Mississippi Gov. Tate Reeves (R) said Friday it was, as always, “a great day not to be in Jackson,” the capital, which has been facing a water crisis after Pearl River flooding damaged its water system .
The big picture: Reeves made the comments while speaking in Hattiesburg, Mississippi. It’s the latest in a back-and-forth between Reeves and Jackson Mayor Chokwe Antar Lumumba.
- They have both accused the other’s office of failing to address long-standing problems with the city’s water treatment before the crisis, Axios’ Shawna Chen reports.
- “I feel like I should take off my emergency manager hat and leave it in the car and take off my public works director’s hat and leave it in the car,” Reeves added in the speech.
Flashback: Reeves claimed that city officials failed to give the state and federal governments a plan to fix longstanding problems with the water system and that staff at the water facility where the fault occurred were “abandoned.”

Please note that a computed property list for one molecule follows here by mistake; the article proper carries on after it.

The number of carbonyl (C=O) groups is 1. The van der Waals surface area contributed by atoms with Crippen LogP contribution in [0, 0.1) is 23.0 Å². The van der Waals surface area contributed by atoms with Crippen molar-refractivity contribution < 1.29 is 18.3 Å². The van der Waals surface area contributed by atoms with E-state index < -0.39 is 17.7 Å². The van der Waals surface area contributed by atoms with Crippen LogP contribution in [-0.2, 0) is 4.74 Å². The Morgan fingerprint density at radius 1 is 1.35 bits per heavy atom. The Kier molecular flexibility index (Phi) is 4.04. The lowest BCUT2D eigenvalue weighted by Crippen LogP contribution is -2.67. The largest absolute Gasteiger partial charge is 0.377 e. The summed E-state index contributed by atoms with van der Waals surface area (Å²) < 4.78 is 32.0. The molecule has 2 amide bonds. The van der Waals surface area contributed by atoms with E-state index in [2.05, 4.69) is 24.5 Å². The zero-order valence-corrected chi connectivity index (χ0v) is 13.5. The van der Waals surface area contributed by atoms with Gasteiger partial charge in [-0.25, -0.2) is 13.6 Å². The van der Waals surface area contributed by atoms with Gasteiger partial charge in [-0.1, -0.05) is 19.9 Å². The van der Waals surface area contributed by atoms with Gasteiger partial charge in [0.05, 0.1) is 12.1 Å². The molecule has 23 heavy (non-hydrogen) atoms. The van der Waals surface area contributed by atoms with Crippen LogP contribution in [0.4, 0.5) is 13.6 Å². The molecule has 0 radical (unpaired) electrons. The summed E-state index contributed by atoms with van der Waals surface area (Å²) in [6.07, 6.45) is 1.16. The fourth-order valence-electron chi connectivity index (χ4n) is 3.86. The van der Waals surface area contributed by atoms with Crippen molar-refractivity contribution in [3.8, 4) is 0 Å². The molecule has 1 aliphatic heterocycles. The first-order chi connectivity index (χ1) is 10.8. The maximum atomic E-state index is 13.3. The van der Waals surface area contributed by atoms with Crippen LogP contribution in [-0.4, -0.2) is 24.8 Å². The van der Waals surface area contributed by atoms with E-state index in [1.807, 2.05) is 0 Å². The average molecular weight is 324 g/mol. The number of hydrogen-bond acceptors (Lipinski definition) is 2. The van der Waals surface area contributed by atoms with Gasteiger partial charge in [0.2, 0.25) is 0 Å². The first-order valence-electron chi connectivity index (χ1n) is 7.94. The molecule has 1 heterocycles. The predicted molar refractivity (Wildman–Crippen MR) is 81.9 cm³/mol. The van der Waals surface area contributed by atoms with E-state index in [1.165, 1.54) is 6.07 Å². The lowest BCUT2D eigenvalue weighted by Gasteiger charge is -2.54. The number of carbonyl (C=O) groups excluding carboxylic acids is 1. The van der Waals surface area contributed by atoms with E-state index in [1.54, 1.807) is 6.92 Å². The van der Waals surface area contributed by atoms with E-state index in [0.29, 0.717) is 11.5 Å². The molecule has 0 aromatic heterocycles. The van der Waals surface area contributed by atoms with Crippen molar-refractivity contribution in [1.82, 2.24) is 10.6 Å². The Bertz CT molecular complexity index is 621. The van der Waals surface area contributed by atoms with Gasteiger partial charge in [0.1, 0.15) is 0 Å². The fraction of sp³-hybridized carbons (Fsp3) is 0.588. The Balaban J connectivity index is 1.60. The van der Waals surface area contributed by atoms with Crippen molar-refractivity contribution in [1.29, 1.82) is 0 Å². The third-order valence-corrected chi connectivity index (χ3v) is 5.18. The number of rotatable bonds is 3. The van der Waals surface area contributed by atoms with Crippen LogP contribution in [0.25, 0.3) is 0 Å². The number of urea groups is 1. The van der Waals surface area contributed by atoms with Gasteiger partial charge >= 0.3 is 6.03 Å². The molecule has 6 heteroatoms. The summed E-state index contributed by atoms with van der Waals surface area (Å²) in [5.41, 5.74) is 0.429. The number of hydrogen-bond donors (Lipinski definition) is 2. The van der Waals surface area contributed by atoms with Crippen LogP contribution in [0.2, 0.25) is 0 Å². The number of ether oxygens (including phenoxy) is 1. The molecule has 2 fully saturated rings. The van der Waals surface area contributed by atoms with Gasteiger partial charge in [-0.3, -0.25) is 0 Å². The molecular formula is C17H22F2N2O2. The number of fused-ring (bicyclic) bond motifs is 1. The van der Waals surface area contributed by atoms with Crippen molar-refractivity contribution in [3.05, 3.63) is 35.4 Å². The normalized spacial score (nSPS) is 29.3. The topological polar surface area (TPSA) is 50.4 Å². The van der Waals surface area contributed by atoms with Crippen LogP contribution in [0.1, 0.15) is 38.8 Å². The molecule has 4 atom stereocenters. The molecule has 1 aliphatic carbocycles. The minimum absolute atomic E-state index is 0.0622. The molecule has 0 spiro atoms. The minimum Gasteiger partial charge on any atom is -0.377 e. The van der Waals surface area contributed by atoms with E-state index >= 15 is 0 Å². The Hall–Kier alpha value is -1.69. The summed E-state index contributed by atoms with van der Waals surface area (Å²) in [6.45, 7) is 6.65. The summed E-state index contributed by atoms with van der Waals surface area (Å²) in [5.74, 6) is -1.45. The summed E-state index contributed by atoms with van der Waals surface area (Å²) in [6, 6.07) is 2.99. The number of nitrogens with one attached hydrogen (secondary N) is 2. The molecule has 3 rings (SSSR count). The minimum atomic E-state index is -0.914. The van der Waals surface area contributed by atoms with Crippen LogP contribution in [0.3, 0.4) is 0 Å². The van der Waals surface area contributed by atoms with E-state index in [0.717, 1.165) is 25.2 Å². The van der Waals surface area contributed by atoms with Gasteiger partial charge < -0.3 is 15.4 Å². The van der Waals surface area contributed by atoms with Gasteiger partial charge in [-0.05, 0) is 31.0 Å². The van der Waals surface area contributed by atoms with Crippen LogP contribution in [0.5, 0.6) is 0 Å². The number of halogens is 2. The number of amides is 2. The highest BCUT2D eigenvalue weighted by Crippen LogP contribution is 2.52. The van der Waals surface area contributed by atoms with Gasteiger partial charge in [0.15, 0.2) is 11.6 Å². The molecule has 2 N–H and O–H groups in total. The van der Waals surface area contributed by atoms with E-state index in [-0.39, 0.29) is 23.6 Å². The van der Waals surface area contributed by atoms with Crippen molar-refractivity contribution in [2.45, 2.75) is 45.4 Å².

- Lumumba shared records that he says contradict Reeves’ statements, including the city’s capital improvement plan from a few years ago, which included requests for funding for the water treatment plant, and a document detailing a series of critical repairs and a timeline for implementation listed.
- And last year, Reeves said Jackson needed to work harder to “collect their water bill payments before they start going out and asking everyone else to come up with more money,” the Washington Post reported.
Jackson is citywide The advisory about boiling water, which came into effect weeks before the flooding, was lifted on Thursday.